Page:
NEW ORLEANS - The Fifth Circuit U.S. Court of Appeals on Jan. 2 ruled that an insurer was properly denied attorney fees it was seeking from a medical provider in a lawsuit alleging unpaid and underpaid reimbursement requests because the district court has "broad discretion" in an Employee Retirement Income Security Act case and there was no abuse of discretion (Victory Medical Center Houston, Limited Partnership v. CareFirst of Maryland, Incorporated, No. 15-10053, 5th Cir., 2018 U.S. App. LEXIS 170).



Disabled Retiree Asks U.S. High Court To Review ERISA Forum-Selection Dispute
WASHINGTON, D.C. - A retiree seeking reinstatement of his terminated health benefits under the Employee Retirement Income Security Act and asking the U.S. Supreme Court to decide a forum-selection dispute is not likely to have his petition for writ of certiorari granted and so no stay should be issued pausing the district court proceedings, the retiree's former employer, Caterpillar Inc., argues in its opposition to application to stay filed Nov. 29 in the U.S. Supreme Court (George W. Mathias v. United States District Court for the Central District of Illinois, et al., No. 17-740, U.S. Sup.).



U.S. Supreme Court Won't Hear Class's Lifetime Health Benefits Appeal
WASHINGTON, D.C. - The U.S. Supreme Court on Nov. 27 denied a petition for writ of certiorari filed by retirees representing a class of approximately 2,900 individuals and seeking to reverse a decision by the Sixth Circuit U.S. Court of Appeals, which held that a series of collective bargaining agreements (CBAs) did not provide retired employees of an employer and its predecessors with a vested right to lifetime health care benefits (Robert Cole, et al. v. Meritor, Inc., et al., No. 17-413, U.S. Sup.).



Washington Federal Judge: Exclusion Of Treatments May Violate Mental Health Act
SEATTLE - A Washington federal judge on Nov. 28 denied a motion to dismiss filed by health plan defendants after determining that the health plan may have violated the Paul Wellstone and Pete Domenici Mental Health Parity and Addiction Equity Act of 2008 by excluding coverage for two specific types of treatments for autism spectrum disorder (ASD) because the plan does not exclude all types of treatments for those diagnosed with ASD (D.T., et al. v. NECA/IBEW Family Medical Care Plan, et al., No. 17-00004, W.D. Wash., 2017 U.S. Dist. LEXIS 195186).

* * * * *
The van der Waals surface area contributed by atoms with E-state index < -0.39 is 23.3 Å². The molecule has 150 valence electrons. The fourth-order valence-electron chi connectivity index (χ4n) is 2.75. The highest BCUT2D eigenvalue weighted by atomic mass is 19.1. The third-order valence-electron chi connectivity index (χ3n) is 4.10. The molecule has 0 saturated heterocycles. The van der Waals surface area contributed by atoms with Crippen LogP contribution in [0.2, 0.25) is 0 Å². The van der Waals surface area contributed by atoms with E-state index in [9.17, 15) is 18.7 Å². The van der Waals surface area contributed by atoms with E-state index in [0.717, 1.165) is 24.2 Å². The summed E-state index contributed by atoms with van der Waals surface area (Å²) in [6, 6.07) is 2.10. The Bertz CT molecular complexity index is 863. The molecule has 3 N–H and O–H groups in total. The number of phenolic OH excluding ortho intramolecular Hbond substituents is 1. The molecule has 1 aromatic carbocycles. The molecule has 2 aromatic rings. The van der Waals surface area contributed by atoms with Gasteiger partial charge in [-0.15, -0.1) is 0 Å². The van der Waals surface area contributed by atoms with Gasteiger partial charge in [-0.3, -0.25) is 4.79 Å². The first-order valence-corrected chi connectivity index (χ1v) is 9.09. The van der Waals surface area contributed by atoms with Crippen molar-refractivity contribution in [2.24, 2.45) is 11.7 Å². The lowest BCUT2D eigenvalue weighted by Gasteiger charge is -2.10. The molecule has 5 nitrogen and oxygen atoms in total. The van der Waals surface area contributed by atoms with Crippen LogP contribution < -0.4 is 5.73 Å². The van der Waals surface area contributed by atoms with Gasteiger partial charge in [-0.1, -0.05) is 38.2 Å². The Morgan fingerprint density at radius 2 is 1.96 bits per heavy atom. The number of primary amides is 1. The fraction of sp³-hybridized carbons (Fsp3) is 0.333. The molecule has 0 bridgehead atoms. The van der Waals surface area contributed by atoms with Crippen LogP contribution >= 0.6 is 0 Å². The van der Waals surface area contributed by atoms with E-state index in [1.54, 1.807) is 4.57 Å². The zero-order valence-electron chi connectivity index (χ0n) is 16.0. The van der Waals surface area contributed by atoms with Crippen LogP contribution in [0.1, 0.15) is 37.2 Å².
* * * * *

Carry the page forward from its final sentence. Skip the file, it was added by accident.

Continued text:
Claim Seeking Coverage For Air Ambulance Transport Remanded To Plan Administrator
SACRAMENTO, Calif. - A California federal judge on Nov. 16 remanded an insured's claim seeking coverage for almost $500,000 incurred for the transport of her daughter from a hospital in Mexico to a hospital in Seattle by air ambulance because the plan administrator did not consider all of the available information before denying the claim on the basis that the air transport was not for an emergency (Aviation West Charters LLC, d/b/a Angel Medflight v. UnitedHealthcare Insurance Co., No. 16-436, E.D. Calif., 2017 U.S. Dist. LEXIS 190114).



U.S. High Court Won't Review Claims That 'Oral Screening' Process Violates ERISA
WASHINGTON, D.C. - The U.S. Supreme Court on Nov. 27 denied a petition for writ of certiorari filed by a pro se petitioner who claims that the Ninth Circuit U.S. Court of Appeals' "oral screening" process for handling pro se and other appeals breaches the Employee Retirement Income Security Act (Sally Gillette v. The Wilson Sonsini Group Welfare Benefit Plan, et al., No. 17-559, U.S. Sup.).



North Dakota Federal Judge Denies Preliminary Injunction In Suit Over New PBM Laws